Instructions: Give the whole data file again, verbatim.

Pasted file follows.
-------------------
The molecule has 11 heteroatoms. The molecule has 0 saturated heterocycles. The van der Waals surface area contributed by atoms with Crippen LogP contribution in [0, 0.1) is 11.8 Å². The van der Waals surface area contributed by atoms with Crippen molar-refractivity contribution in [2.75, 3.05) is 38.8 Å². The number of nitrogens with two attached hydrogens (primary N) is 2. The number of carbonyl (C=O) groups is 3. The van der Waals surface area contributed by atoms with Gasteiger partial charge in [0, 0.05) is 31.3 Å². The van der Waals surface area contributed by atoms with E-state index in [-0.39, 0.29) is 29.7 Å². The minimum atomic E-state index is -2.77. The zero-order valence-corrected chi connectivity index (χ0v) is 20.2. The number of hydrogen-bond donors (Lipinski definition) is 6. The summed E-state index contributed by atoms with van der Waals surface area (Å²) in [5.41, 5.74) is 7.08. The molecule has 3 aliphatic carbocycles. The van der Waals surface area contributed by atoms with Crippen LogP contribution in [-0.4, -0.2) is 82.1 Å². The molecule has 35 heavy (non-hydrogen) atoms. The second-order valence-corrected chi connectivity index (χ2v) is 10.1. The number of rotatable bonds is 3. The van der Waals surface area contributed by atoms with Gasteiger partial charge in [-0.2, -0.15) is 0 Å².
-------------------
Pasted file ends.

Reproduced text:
The molecule has 11 heteroatoms. The molecule has 0 saturated heterocycles. The van der Waals surface area contributed by atoms with Crippen LogP contribution in [0, 0.1) is 11.8 Å². The van der Waals surface area contributed by atoms with Crippen molar-refractivity contribution in [2.75, 3.05) is 38.8 Å². The number of nitrogens with two attached hydrogens (primary N) is 2. The number of carbonyl (C=O) groups is 3. The van der Waals surface area contributed by atoms with Gasteiger partial charge in [0, 0.05) is 31.3 Å². The van der Waals surface area contributed by atoms with E-state index in [-0.39, 0.29) is 29.7 Å². The minimum atomic E-state index is -2.77. The zero-order valence-corrected chi connectivity index (χ0v) is 20.2. The number of hydrogen-bond donors (Lipinski definition) is 6. The summed E-state index contributed by atoms with van der Waals surface area (Å²) in [5.41, 5.74) is 7.08. The molecule has 3 aliphatic carbocycles. The van der Waals surface area contributed by atoms with Crippen LogP contribution in [-0.4, -0.2) is 82.1 Å². The molecule has 35 heavy (non-hydrogen) atoms. The second-order valence-corrected chi connectivity index (χ2v) is 10.1. The number of rotatable bonds is 3. The van der Waals surface area contributed by atoms with Gasteiger partial charge in [-0.2, -0.15) is 0 Å².